This Grammy award winner has an Indian connection and we're sure you didn't know about it - JioSaavn

Well, if you haven’t been living in a pineapple with Spongebob, you probably know who Daya is, but did you know that this 20-year-old singer and songwriter has an Indian connection? Grace Martine Tandon better known as Daya, has taken our playlists by storm with her celestial voice and even earned herself the Grammy Award for Best Dance Recording for The Chainsmokers collaboration, “Don’t Let Me Down”!


We recently caught up with Daya to talk about her experience working with RL Grime, Gryffin and Illenium , and learned more about her love for the Indian culture, parathas and the reason why she chose a Sanskrit name to represent her artist alias.

One of your most recent tracks was with RL Grime titled, “I Wanna Know”. Could you walk us through the songwriting process and how was the final product made?

I actually wasn’t a part of the songwriting process for this track; I was connected with RL through a friend and also heard the track through him; I fell in love with the song immediately and wanted to record it right after. I’ve always admired RL’s work and the lyrics resonated so it felt like the perfect storm of everything. I got in the studio and recorded it the fastest I’ve ever recorded anything, it just all felt really natural and raw.

The music video of “I Wanna Know” celebrates female empowerment, was that the thought when you were writing the track?

My interpretation of the song where it resonated most with me at the time of recording was more literal, I was in a relationship where I was starting to get desperate and almost cynical, always feeling like I was overstepping or doing too much. But I think Megan, the director, did a brilliant job of turning those initial feelings into feelings of empowerment/companionship. I’ve talked to many girls who’ve run into relationship issues because their significant others feel intimidated by their power or confidence, and that’s wrong. We should be celebrating those qualities and trying to raise each other up rather than trying to dumb ourselves down so that our boy/girlfriends can be more comfortable. I think my perspective with it has evolved over the past year or so, and it’s probably gonna continue to change, which is one of the cooler things about growing with music.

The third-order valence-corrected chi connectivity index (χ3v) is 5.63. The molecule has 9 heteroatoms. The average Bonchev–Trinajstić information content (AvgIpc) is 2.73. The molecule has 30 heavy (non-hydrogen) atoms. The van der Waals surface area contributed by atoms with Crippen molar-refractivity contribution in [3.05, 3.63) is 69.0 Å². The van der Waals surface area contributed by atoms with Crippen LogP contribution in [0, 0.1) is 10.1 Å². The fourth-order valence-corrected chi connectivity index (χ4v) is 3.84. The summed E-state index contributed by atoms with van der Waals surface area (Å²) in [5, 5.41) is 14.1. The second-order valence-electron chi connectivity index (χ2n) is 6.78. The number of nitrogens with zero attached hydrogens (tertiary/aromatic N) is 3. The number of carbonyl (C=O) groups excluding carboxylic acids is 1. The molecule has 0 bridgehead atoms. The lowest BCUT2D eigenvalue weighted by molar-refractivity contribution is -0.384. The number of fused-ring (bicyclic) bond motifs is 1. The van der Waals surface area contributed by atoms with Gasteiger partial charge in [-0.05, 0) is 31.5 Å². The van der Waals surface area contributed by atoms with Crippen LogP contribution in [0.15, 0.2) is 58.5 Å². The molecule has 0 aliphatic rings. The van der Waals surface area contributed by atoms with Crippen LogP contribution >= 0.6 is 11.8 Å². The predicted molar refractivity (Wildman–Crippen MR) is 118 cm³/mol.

We absolutely loved your collaboration with Gryffin and Illenium, “Feel Good”. How was your experience working with them?

I probably wrote this song around three years ago now, with cowriters Toby Gad and Nisha Asnani. It was one of the first songs I’d written before signing that I felt truly proud of. Dan (Gryffin) heard it and asked if he could do production on it and pulled Illenium in as well. They’re both insanely talented and added brand new energy to it that I think finally brought the demo to its full potential.


Also, what are your thoughts on the popular dance music genres in the industry?

I think dance music is and has always been a defining moment in pop culture. It can be mindless house party background music or carry a lot of emotional depth to it. There’s so much potential to it because of its natural dynamic. I’m grateful to have the foundation that I have in dance music and hope to continue pushing the boundaries of it and collaborating in that world.